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Fines for Critics in the Aftermath of Kazakhstan’s Terrible Spring Floods

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Fines for Critics in the Aftermath of Kazakhstan’s Terrible Spring Floods

A Kazakh journalist was charged with “petty hooliganism” for using profanity in his complaint about media being barred from accessing flood zones.

Fines for Critics in the Aftermath of Kazakhstan’s Terrible Spring Floods
Credit: Depositphotos

For weeks, much of northern Kazakhstan has struggled in the face of devastating spring floods caused by heavy snow in the Ural mountains followed by a rapid rise in temperatures along the Russian-Kazakh border. On April 6, a dam in the Russian city of Orsk failed; on April 21 the Ural River broke its banks.

As of April 23, an estimated 120,000 people had been displaced by the various bouts of flooding that began in late March. To begin to understand the scale of the flooding, Bellingcat compiled a series of comparisons of satellite images of Kazakh towns, from Oral (Uralsk in Russian), the capital of the West Kazakhstan Region, to Petropavl, 776 miles west of Oral, to Atbasar, a town in Akmola Province that is 236 miles south of Petropavl and only 163 miles from Astana. The images show rivers sloshing far beyond their banks, the surrounding farm and pasture land inundated. 

When Kazakh President Kassym-Jomart Tokayev visited Petropavl on April 16, he characterized the floods as “a disaster of a national scale.” He promised residents that “we are already taking measures to rebuild the country and deal with the aftermath of this disaster.”

And authorities across the affected regions don’t want to hear anything to the contrary.

On April 30, Kazakh journalist Raul Uporov was fined 73,840 tenge (just over $160) for “petty hooliganism” by an administrative court in Oral. Uporov told RFE/RL that he had been fined for using “obscene language addressed to the Emergency Situations Department of the West Kazakhstan Region.”

Uporov has been covering the flooding and the aftermath and in a recent Instagram stories video complained about the authorities barring journalists from accessing flood zones. On April 30, the regional emergency department announced a ban on media accessing the flooded areas “out of concern for the lives and health of journalists.”

In a comment to RFE/RL, Uporov said, “The authorities need obedient journalists who can be controlled. Journalists are no longer allowed to be present in the flood zone, and they cannot fly a drone. You can receive information only from one source — the press service of the Emergency Situations Department of the West Kazakhstan region.”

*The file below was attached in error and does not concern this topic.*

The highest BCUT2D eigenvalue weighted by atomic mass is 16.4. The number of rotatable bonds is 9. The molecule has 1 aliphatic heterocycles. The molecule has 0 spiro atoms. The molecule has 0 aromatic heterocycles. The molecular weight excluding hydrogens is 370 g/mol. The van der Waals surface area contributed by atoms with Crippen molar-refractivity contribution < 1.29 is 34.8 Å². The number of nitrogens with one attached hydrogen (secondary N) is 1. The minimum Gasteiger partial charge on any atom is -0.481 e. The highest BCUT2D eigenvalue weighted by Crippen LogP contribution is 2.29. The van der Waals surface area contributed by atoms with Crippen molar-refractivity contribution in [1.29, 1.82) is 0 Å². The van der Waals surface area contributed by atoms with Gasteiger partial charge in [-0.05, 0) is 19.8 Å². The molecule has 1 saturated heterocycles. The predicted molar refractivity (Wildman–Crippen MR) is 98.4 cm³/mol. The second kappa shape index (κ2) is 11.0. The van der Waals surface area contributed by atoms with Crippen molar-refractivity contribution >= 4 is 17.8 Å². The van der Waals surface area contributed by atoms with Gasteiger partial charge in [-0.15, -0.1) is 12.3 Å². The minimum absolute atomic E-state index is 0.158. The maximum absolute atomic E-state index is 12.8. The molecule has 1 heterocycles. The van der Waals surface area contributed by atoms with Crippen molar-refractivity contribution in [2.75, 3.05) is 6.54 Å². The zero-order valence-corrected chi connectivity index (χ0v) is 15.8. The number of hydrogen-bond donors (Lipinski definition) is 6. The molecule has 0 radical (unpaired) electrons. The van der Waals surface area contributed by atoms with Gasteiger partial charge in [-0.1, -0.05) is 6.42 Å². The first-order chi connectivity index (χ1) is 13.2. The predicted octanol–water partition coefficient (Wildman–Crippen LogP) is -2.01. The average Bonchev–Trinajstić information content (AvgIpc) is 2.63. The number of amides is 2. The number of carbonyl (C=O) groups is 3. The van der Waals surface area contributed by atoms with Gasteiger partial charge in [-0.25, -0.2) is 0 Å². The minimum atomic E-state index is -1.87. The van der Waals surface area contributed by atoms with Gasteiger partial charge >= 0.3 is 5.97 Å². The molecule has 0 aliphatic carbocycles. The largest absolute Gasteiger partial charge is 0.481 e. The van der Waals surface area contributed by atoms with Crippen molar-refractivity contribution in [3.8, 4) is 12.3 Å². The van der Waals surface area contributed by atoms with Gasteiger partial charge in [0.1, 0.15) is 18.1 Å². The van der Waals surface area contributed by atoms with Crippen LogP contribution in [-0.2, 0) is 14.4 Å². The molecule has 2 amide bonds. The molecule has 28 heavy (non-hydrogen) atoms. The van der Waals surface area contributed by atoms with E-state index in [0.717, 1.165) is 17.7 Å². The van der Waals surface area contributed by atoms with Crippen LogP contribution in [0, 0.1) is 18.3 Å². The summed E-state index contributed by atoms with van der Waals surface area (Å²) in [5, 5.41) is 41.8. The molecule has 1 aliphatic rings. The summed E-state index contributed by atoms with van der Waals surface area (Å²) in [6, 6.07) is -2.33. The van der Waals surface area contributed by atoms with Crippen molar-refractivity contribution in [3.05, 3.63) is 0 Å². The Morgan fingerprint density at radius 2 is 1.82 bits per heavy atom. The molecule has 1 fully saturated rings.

Meanwhile, almost a thousand miles away to the southwest in Kyzylorda police reportedly paid a visit to activist Gulnaz Serikbaeva to charge her with spreading false information via Facebook. 

The offending post, which Serikbaeva said was based on TV and media reports, stated that in order to receive compensation for livestock lost in the floods, owners will need to produce the carcass of the animal. In a satirical nod to another piece of current news, Serikbaeva added, “If you cannot find the body, contact Bishimbayev’s fortune teller, 100% guarantee will help.” 

In an April 19 report, RFE/RL’s Kazakh Service noted that “[t]here are special commissions in each region, but residents today doubt that compensation will be commensurate with the damage.” In that report, a resident of Kostanay region who said he lost hundreds of heads of livestock in the floods explained that the regional commission had told him they would only pay for those animals whose corpses could be located. “Three herds of horses, about 100 sheep, and 600 cows sailed away,” he said. “We find animal corpses and show them. Now only 50–60 percent of the corpses have been found. Half is missing. We searched for six days by boat and horseback… I don’t know where the water went between Amangeldy and Torgai, maybe it went towards Aktobe.”

The Ministry of Internal Affairs has reportedly filed 13 administrative cases and two criminal cases for dissemination of false information since the flood emergency was declared.

As the long recovery begins in the wake of receding water, Kazakh authorities are demonstrating again their deep discomfort with criticism and desire to control information. In preventing journalists from accessing flood zones, they’re denying those journalists the opportunity to illustrate what the government is actually doing to aid those affected — and, when necessary, expose failures to deliver on stated promises. The state desires to be the only source of information, which would be less of a problem if the state didn’t have a motive to gild the lily.

With stability a primary concern, and continued denial of access to opposition groups seeking to take part in the political arena, Astana has little patience for nay-sayers at every level.